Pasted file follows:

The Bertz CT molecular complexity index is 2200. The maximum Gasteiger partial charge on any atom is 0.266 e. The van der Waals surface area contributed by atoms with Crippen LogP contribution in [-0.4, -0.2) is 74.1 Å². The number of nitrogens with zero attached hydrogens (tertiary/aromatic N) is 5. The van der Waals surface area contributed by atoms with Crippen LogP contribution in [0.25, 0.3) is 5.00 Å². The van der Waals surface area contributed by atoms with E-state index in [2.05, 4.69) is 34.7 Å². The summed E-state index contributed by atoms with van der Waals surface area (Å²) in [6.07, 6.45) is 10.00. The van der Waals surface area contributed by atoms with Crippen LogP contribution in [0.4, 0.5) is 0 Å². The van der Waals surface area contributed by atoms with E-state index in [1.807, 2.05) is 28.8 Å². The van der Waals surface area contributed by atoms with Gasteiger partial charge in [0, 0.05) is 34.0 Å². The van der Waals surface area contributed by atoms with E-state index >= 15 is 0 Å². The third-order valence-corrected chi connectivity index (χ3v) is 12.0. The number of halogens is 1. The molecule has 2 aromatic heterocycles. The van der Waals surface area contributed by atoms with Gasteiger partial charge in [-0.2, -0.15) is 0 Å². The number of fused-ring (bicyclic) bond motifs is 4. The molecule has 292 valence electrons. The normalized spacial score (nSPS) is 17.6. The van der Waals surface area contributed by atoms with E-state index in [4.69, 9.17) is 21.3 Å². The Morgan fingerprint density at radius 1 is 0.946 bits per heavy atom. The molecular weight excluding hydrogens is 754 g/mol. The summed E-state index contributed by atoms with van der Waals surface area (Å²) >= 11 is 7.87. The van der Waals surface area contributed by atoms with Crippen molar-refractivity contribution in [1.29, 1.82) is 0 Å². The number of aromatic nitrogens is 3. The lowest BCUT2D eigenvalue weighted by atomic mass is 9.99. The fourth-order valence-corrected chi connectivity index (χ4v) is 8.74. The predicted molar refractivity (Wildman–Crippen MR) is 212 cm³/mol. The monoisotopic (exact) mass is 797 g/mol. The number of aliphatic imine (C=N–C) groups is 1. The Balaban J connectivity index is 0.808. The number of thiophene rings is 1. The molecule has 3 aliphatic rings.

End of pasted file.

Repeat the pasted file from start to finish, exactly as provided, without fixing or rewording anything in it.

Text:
The Bertz CT molecular complexity index is 2200. The maximum Gasteiger partial charge on any atom is 0.266 e. The van der Waals surface area contributed by atoms with Crippen LogP contribution in [-0.4, -0.2) is 74.1 Å². The number of nitrogens with zero attached hydrogens (tertiary/aromatic N) is 5. The van der Waals surface area contributed by atoms with Crippen LogP contribution in [0.25, 0.3) is 5.00 Å². The van der Waals surface area contributed by atoms with E-state index in [2.05, 4.69) is 34.7 Å². The summed E-state index contributed by atoms with van der Waals surface area (Å²) in [6.07, 6.45) is 10.00. The van der Waals surface area contributed by atoms with Crippen LogP contribution in [0.4, 0.5) is 0 Å². The van der Waals surface area contributed by atoms with E-state index in [1.807, 2.05) is 28.8 Å². The van der Waals surface area contributed by atoms with Gasteiger partial charge in [0, 0.05) is 34.0 Å². The van der Waals surface area contributed by atoms with E-state index >= 15 is 0 Å². The third-order valence-corrected chi connectivity index (χ3v) is 12.0. The number of halogens is 1. The molecule has 2 aromatic heterocycles. The van der Waals surface area contributed by atoms with Gasteiger partial charge in [-0.2, -0.15) is 0 Å². The number of fused-ring (bicyclic) bond motifs is 4. The molecule has 292 valence electrons. The normalized spacial score (nSPS) is 17.6. The van der Waals surface area contributed by atoms with E-state index in [4.69, 9.17) is 21.3 Å². The Morgan fingerprint density at radius 1 is 0.946 bits per heavy atom. The molecular weight excluding hydrogens is 754 g/mol. The summed E-state index contributed by atoms with van der Waals surface area (Å²) >= 11 is 7.87. The van der Waals surface area contributed by atoms with Crippen molar-refractivity contribution in [1.29, 1.82) is 0 Å². The number of aromatic nitrogens is 3. The lowest BCUT2D eigenvalue weighted by atomic mass is 9.99. The fourth-order valence-corrected chi connectivity index (χ4v) is 8.74. The predicted molar refractivity (Wildman–Crippen MR) is 212 cm³/mol. The monoisotopic (exact) mass is 797 g/mol. The number of aliphatic imine (C=N–C) groups is 1. The Balaban J connectivity index is 0.808. The number of thiophene rings is 1. The molecule has 3 aliphatic rings.